Mastery in Mathematics – Measurement

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By Nicki Allman

Measurement is one of the most easily recognisable ‘real life’ aspects of mathematics and applying it to real-life settings should be a key focus when teaching it. It doesn’t matter whether the focus is money, time, length, weight, volume or area, all these aspects of mathematics will have everyday applications throughout a person’s life.

mastery in maths - measurement

There are many aspects of measurement to master and it is perfectly conceivable that a child may find one aspect easier than another. In the modern age where time is seen in a digital format, for example, it is often difficult to overcome the abstract nature of analogue time with its multiple layers of complexity. Other more linear aspects, like the order of length, eg 1000 mm = 100 cm = 1 m can be more easily understood. This linearity exists with money, area, capacity and volume so it is important to link measure to the application of number being built upon. The use of examples using measure during the development of number is useful in making the links necessary for fluency in both areas later on.

Progression in measurement

Measure can be split into different topics, length (and height), weight (and mass), capacity, volume and area. It is vital to link to children’s knowledge of place value and their calculation skills when teaching these concepts. Place value underpins a developing understanding in conversion with measure, as well as comparing, ordering, measuring and calculating different measurements, especially with perimeter, area and volume. It is essential to develop the use of the contrete, pictorial, abstract approach throughout the teaching of measurement. This will help children to make the connections between different areas, provide hands on experience and develop their reasoning skills. Children need to:
  • Use non-standard units of measure before moving on to comparing and describing and then ordering.
  • Develop an understanding of standard units of measure.
  • Develop an understanding of estimating different measure, measuring and recording.
  • Be able to develop a greater understanding of place value, for instance, being able to seeing that 1 mm < 1 cm and 1 ml < 1 l. This is especially important when converting between different metric measures, eg from cm to m and l to ml.
  • Convert from metric measure to imperial measure and see the link between these.
  • Understand length by:
    • Using centimetres (cm) and metres (m) before moving onto looking millimetres (mm) and kilometres (km).
    • Being able to measure and compare lengths using addition and subtraction.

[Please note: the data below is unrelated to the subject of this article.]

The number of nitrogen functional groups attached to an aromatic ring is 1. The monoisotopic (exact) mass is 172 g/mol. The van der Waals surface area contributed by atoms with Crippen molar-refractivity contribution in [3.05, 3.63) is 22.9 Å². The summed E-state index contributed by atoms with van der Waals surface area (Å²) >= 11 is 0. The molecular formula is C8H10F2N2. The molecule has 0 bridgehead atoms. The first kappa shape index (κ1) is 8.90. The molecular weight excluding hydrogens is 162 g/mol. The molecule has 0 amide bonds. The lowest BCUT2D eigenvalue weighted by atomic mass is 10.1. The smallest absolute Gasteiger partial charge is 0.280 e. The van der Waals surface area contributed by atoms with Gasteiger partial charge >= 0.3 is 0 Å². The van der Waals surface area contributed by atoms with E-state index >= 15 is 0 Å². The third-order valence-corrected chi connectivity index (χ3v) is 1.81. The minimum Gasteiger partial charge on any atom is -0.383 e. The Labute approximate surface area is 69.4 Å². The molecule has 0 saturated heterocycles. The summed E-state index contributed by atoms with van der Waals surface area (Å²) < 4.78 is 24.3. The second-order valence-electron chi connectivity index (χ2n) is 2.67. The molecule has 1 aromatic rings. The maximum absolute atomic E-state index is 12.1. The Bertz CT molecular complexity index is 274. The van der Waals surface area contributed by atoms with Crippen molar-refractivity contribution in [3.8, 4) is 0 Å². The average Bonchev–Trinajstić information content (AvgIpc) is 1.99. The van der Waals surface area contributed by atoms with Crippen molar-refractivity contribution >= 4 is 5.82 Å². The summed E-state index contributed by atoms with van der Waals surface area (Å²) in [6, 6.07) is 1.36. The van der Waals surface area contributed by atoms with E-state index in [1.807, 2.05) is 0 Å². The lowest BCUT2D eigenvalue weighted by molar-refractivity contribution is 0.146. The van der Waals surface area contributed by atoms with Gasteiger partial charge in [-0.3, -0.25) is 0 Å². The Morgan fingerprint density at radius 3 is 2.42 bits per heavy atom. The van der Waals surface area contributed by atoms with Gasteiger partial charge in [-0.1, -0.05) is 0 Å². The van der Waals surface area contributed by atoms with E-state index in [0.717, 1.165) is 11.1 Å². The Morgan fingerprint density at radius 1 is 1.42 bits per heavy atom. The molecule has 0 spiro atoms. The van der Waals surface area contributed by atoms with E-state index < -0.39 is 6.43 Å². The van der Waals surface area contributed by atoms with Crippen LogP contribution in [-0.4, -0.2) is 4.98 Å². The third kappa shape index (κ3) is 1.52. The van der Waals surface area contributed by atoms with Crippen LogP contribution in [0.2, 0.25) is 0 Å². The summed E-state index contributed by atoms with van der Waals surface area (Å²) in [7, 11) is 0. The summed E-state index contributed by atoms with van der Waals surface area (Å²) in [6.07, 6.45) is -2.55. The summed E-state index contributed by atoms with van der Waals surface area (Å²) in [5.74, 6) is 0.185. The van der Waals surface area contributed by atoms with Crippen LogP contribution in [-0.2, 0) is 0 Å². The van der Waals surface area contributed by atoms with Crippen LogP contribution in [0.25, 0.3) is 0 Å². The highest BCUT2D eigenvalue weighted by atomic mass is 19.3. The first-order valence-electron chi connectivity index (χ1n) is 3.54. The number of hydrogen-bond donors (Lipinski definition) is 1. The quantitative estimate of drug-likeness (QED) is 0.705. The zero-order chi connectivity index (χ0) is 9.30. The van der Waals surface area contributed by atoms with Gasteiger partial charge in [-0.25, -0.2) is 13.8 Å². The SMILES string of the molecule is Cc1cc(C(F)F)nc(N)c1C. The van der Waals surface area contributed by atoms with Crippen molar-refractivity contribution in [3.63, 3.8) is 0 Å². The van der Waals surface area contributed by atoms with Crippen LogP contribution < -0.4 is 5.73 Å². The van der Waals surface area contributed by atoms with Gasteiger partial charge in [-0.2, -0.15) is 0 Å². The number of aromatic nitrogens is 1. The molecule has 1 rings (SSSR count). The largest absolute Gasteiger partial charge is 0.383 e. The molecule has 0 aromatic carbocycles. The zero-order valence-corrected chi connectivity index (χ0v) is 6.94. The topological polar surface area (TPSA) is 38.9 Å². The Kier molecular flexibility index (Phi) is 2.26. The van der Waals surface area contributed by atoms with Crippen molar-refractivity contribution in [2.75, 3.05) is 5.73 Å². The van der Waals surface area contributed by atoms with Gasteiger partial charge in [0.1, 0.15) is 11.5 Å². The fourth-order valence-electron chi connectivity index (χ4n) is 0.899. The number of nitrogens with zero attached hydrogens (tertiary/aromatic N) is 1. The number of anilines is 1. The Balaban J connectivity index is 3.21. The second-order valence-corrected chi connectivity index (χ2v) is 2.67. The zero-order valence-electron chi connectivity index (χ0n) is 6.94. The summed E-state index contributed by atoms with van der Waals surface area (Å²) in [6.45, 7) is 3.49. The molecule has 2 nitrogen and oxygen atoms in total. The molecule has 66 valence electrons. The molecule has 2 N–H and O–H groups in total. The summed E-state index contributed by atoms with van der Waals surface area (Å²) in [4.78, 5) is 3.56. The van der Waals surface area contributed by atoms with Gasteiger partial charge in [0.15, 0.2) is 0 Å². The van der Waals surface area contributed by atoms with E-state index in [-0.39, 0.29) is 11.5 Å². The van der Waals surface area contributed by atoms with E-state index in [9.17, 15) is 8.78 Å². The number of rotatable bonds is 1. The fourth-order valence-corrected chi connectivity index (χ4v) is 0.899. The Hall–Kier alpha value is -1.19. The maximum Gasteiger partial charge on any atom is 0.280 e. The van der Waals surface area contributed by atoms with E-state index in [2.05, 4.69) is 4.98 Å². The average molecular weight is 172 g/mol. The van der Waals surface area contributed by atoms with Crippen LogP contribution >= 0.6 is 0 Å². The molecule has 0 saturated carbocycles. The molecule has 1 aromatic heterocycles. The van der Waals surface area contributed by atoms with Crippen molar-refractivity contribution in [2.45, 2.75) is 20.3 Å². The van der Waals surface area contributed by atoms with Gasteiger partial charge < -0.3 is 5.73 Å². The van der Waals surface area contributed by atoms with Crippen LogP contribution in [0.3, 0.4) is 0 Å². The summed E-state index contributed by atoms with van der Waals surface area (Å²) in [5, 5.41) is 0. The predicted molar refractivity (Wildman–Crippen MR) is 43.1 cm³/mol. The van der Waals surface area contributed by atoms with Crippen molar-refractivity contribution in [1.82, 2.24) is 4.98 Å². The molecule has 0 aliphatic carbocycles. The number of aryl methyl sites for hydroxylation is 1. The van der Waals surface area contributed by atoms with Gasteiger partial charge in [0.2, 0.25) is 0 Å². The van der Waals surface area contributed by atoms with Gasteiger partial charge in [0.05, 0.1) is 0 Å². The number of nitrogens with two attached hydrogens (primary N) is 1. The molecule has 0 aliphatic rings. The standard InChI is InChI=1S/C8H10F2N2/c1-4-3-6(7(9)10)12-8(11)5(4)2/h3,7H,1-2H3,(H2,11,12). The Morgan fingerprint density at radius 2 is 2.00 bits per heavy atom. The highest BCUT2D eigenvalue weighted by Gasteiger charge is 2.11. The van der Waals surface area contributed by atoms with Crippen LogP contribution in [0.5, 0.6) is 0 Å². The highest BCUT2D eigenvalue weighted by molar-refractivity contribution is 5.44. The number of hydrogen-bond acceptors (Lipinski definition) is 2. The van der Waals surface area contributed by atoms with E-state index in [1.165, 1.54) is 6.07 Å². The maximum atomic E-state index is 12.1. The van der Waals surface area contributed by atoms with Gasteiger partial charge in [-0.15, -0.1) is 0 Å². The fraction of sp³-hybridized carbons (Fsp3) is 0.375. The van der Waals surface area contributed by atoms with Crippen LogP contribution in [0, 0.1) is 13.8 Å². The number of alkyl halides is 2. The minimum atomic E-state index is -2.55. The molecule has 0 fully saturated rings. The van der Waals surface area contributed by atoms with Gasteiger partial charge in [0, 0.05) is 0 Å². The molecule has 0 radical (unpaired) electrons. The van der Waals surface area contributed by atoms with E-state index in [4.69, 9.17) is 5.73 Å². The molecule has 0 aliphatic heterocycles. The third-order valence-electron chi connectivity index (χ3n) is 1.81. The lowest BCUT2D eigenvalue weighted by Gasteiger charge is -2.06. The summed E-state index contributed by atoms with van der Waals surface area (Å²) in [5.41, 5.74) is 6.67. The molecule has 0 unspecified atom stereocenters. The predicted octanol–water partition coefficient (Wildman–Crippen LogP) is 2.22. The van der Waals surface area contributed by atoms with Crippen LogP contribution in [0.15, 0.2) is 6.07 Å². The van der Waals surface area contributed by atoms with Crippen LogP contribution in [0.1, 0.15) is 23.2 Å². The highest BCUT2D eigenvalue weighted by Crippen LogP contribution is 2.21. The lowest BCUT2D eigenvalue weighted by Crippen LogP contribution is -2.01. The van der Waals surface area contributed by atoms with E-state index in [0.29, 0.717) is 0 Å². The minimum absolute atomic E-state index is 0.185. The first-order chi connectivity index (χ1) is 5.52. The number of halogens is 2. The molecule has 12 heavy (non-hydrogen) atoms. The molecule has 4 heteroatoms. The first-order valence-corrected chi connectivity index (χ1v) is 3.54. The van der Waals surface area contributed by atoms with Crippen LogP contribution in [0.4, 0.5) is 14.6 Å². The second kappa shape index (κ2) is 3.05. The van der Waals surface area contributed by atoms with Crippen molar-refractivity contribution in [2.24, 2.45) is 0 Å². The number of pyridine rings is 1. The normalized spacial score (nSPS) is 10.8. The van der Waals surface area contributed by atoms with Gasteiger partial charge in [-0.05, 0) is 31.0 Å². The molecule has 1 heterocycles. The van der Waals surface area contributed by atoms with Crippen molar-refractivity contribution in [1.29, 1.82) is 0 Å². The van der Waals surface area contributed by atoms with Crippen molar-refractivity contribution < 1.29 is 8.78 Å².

• Developing an understanding of finding perimeter by measuring and adding the length of sides together, eg adding 3 sides together for a triangle.
    • Finding the perimeter of rectilinear shapes before composite rectilinear shapes.
    • Developing an understanding of area, firstly by counting the squares inside rectilinear shapes and then moving on to composite shapes and irregular shapes.
    • Understanding that using the square symbol with different measure is how area is measured and recorded.
    • Using formulae to find area and perimeter with the understanding that calculation is key to this.
    • Using their understanding of area to find the area of triangles, parallelograms and other shapes.
  • Understand weight (mass) by:
    • Having hands on experience, eg balancing scales to develop concepts of heavy and light and equality.
    • Using scaled measurements to further aid development in measuring and recording.
  • Understand capacity and volume by:
    • Using measuring equipment, such as measuring jugs, to understand concept of full, empty, half full, quarter full. This concept can also be linked to fractions.
    • Developing an understanding of volume using cubed meausrement. Building models of cubes and cuboids will further develop an understanding of volume before looking at the volume of irregular shapes and using formulae.
  • Understand time by:
    • Developing an understanding of using hours, minutes and seconds.
    • Telling the time to the hour, half past, quarter past and to smaller units of time using analogue then digital clocks.
    • Developing an understanding of chronology, such as days of the week, months and years and knowing how many hours/minutes/seconds are in a day etc.
    • Using Roman numerals for clocks and telling the time, as well as understanding am and pm for the 12 hour clock and developing an understanding of the 24 hour clock.
    • Converting between different units of time.
  • Understand money by:
    • Developing an understanding of pence and then pounds.
    • Combining amounts to make values and using calculation skills to develop this.
    • Problem solving using money and converting between amounts.
  • Understand temperature by:
    • Using equipment such as thermometers.
    • Recording this using °c (degrees centigrade).
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